Choosing When to Feel Emotion

Watching Joshua Bell play the violin makes me forget to breathe.

Yes, I know that sounds like such a cliche, but in my case it was literally true. As I watched Bell play the violin at the Strathmore Friday night, several times I realized I was holding my breath through a phrase of music, and sometimes through more than one phrase, which left me a little lightheaded.

And I don’t even really like classical music. But I really wanted to like Joshua Bell.

So the unexpected visceral reaction made me wonder: how much of the emotion we feel when listening to music is a matter of us wanting to feel a particular emotion, rather than being truly inspired by the music itself?

Pretty much everybody in the world (I exaggerate, but only a bit) has read the article Gene Weingarten wrote for Washington Post Magazine in 2007, “Pearls Before Breakfast.”

The impetus for the article was an experiment of sorts: if one of the world’s greatest violinists (Bell) masquerades as a street musician in a Metro station during morning rush hour, will anyone recognize that they are hearing something far beyond the level of most other street musicians?

The answer, almost universally, was no.

In Weingarten’s article, he contemplates the reasons for this. Which I won’t go into: you should read the article (Weingarten won a Pulitzer for it, by the way).

But Weingarten’s article did come to mind as I left the Strathmore after listening to Bell play with, as well as conduct, the Academy of St. Martin in the Fields, a London chamber orchestra for which he has served as Music Director since 2011.

I’d heard Bell’s music previously via CD and iTunes. I wasn’t actually that impressed, although I wanted to be.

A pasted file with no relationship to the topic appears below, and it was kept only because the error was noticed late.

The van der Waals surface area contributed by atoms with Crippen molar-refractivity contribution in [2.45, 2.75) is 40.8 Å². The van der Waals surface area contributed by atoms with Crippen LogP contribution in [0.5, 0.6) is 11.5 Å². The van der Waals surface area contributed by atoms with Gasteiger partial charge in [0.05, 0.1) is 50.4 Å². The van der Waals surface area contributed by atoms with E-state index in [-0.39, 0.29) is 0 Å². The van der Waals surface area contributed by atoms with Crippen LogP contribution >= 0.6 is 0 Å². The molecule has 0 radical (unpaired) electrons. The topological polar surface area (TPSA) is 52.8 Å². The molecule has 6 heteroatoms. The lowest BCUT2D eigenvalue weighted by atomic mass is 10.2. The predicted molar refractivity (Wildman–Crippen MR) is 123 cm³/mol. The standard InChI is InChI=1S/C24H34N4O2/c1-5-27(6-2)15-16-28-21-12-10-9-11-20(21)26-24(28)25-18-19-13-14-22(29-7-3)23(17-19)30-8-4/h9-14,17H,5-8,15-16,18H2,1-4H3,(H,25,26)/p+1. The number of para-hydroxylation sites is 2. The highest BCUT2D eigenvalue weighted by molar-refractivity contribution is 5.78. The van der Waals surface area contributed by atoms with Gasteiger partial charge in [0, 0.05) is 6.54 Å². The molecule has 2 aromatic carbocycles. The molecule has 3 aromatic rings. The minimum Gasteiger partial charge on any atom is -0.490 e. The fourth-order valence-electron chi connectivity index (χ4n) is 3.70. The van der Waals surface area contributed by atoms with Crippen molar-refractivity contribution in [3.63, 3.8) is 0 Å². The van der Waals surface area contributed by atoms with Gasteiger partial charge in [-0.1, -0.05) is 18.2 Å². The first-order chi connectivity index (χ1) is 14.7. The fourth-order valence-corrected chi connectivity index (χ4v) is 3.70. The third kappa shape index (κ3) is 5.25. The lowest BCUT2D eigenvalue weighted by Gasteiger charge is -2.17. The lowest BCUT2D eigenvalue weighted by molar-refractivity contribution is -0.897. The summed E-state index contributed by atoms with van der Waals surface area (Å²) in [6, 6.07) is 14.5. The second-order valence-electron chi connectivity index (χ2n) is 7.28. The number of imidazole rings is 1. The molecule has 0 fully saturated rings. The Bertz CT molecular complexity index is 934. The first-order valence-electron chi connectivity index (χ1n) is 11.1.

But watching and listening to Bell in person is another story altogether.

He’s unexpected. At 44, he’s much younger than one thinks a classical musician should be, and especially young for a conductor. (I heard this mentioned several times in overheard conversations while at the Strathmore. Yes I like to eavesdrop; people are interesting).

Bell also moves a lot as he plays and conducts. And the visual intensity leads to a sense of anticipation you don’t get when you’re just listening to music, or when you’re watching a bunch of musicians who are just sort of… sitting there.

I admit that I went to the concert with high expectations. I wanted to see this virtuoso and I wanted to feel what everybody else seemed to feel when they watch him play.

Weingarten asked a somewhat obvious question in his article:

If we can’t take the time out of our lives to stay a moment and listen to one of the best musicians on Earth play some of the best music ever written; if the surge of modern life so overpowers us that we are deaf and blind to something like that — then what else are we missing?

Well, yes. And that’s why I bought a ticket to see Joshua Bell play at the Strathmore, despite not exactly being a fan of classical music.

Would I have paid any attention if Bell had been playing in my Metro station five years ago? Probably not.

I’m almost always running late in the morning and don’t have time to stop, but I do hear about 60 seconds of any given musician while I’m riding the escalator from the station to the street.

With all the background noise, cars honking, sirens, people yelling, and the escalator making that funny screeching noise that sounds as if it’s dying, I have no idea if any of the street musicians I have heard in my Metro station are good. Sometimes I’ll hear a song I recognize and like, and that will usually remind me to throw in a dollar or two.

If I heard Bell in my Metro station tomorrow, I probably still wouldn’t notice. I don’t want to be awestruck during my morning commute. It’s all I can manage to not run into any fellow pedestrians, not get run over on the escalator, and not get hit by a car while I’m crossing K Street. If I stopped to listen to music, any or all of those three things would probably happen, possibly all at the same time.

But I arrived at the Strathmore intending to hear music that would make me swoon. And so I did.

I do think it was because I chose to feel that way, not because I can tell the difference between good violin and great violin. But does it matter? I’ll take a swoon where I can get it.

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